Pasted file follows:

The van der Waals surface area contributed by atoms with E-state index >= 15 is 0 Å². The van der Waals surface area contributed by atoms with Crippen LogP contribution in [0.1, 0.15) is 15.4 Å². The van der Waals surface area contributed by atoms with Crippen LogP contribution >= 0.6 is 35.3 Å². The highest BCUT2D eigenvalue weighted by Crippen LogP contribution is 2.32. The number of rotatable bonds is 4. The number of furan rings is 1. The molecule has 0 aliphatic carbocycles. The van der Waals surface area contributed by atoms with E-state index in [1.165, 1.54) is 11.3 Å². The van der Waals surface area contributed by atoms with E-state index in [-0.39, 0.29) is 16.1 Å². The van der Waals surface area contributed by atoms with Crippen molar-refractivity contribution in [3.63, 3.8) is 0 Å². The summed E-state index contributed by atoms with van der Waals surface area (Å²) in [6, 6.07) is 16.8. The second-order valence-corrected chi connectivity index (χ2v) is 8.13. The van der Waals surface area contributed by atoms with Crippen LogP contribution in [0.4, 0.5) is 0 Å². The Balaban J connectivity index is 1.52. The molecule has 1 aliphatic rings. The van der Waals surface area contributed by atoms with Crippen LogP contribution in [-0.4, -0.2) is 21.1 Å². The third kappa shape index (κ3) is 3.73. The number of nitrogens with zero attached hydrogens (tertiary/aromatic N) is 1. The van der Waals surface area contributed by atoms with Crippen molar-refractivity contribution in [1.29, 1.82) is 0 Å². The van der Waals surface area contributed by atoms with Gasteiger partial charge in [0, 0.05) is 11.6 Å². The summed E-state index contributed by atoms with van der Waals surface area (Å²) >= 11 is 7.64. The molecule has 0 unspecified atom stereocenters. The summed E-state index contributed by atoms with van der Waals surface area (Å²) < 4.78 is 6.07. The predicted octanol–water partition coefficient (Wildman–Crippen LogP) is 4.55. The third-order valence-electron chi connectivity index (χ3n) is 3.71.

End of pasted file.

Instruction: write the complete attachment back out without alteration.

The van der Waals surface area contributed by atoms with E-state index >= 15 is 0 Å². The van der Waals surface area contributed by atoms with Crippen LogP contribution in [0.1, 0.15) is 15.4 Å². The van der Waals surface area contributed by atoms with Crippen LogP contribution >= 0.6 is 35.3 Å². The highest BCUT2D eigenvalue weighted by Crippen LogP contribution is 2.32. The number of rotatable bonds is 4. The number of furan rings is 1. The molecule has 0 aliphatic carbocycles. The van der Waals surface area contributed by atoms with E-state index in [1.165, 1.54) is 11.3 Å². The van der Waals surface area contributed by atoms with E-state index in [-0.39, 0.29) is 16.1 Å². The van der Waals surface area contributed by atoms with Crippen molar-refractivity contribution in [3.63, 3.8) is 0 Å². The summed E-state index contributed by atoms with van der Waals surface area (Å²) in [6, 6.07) is 16.8. The second-order valence-corrected chi connectivity index (χ2v) is 8.13. The van der Waals surface area contributed by atoms with Crippen LogP contribution in [0.4, 0.5) is 0 Å². The Balaban J connectivity index is 1.52. The molecule has 1 aliphatic rings. The van der Waals surface area contributed by atoms with Crippen LogP contribution in [-0.4, -0.2) is 21.1 Å². The third kappa shape index (κ3) is 3.73. The number of nitrogens with zero attached hydrogens (tertiary/aromatic N) is 1. The van der Waals surface area contributed by atoms with Crippen molar-refractivity contribution in [1.29, 1.82) is 0 Å². The van der Waals surface area contributed by atoms with Gasteiger partial charge in [0, 0.05) is 11.6 Å². The summed E-state index contributed by atoms with van der Waals surface area (Å²) >= 11 is 7.64. The molecule has 0 unspecified atom stereocenters. The summed E-state index contributed by atoms with van der Waals surface area (Å²) < 4.78 is 6.07. The predicted octanol–water partition coefficient (Wildman–Crippen LogP) is 4.55. The third-order valence-electron chi connectivity index (χ3n) is 3.71.